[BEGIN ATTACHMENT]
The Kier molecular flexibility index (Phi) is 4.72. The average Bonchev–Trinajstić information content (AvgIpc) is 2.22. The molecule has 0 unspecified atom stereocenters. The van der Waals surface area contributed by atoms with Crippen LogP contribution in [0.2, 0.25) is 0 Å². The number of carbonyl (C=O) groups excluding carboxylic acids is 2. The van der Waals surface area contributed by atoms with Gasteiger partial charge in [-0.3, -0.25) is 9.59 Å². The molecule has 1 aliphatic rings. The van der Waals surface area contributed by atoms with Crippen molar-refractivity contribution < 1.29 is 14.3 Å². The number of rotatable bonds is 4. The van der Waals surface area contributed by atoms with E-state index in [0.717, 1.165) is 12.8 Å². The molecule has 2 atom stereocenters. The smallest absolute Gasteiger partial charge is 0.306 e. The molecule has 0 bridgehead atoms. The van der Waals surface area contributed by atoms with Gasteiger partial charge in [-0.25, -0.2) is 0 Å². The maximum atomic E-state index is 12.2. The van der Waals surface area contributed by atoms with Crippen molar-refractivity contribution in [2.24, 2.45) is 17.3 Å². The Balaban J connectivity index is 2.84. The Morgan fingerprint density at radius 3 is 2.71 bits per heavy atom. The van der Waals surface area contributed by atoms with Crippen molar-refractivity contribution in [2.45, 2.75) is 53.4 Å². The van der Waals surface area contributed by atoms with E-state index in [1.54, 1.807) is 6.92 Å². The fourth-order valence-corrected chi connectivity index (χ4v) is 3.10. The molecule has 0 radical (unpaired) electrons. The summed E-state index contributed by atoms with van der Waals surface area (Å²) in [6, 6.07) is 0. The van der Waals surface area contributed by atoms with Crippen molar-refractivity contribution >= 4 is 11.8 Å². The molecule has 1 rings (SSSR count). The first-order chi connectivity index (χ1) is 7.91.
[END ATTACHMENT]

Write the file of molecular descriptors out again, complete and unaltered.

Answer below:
The Kier molecular flexibility index (Phi) is 4.72. The average Bonchev–Trinajstić information content (AvgIpc) is 2.22. The molecule has 0 unspecified atom stereocenters. The van der Waals surface area contributed by atoms with Crippen LogP contribution in [0.2, 0.25) is 0 Å². The number of carbonyl (C=O) groups excluding carboxylic acids is 2. The van der Waals surface area contributed by atoms with Gasteiger partial charge in [-0.3, -0.25) is 9.59 Å². The molecule has 1 aliphatic rings. The van der Waals surface area contributed by atoms with Crippen molar-refractivity contribution < 1.29 is 14.3 Å². The number of rotatable bonds is 4. The van der Waals surface area contributed by atoms with E-state index in [0.717, 1.165) is 12.8 Å². The molecule has 2 atom stereocenters. The smallest absolute Gasteiger partial charge is 0.306 e. The molecule has 0 bridgehead atoms. The van der Waals surface area contributed by atoms with Gasteiger partial charge in [-0.25, -0.2) is 0 Å². The maximum atomic E-state index is 12.2. The van der Waals surface area contributed by atoms with Crippen molar-refractivity contribution in [2.24, 2.45) is 17.3 Å². The Balaban J connectivity index is 2.84. The Morgan fingerprint density at radius 3 is 2.71 bits per heavy atom. The van der Waals surface area contributed by atoms with Crippen molar-refractivity contribution in [2.45, 2.75) is 53.4 Å². The van der Waals surface area contributed by atoms with E-state index in [1.54, 1.807) is 6.92 Å². The fourth-order valence-corrected chi connectivity index (χ4v) is 3.10. The molecule has 0 radical (unpaired) electrons. The summed E-state index contributed by atoms with van der Waals surface area (Å²) in [6, 6.07) is 0. The van der Waals surface area contributed by atoms with Crippen molar-refractivity contribution >= 4 is 11.8 Å². The molecule has 1 rings (SSSR count). The first-order chi connectivity index (χ1) is 7.91.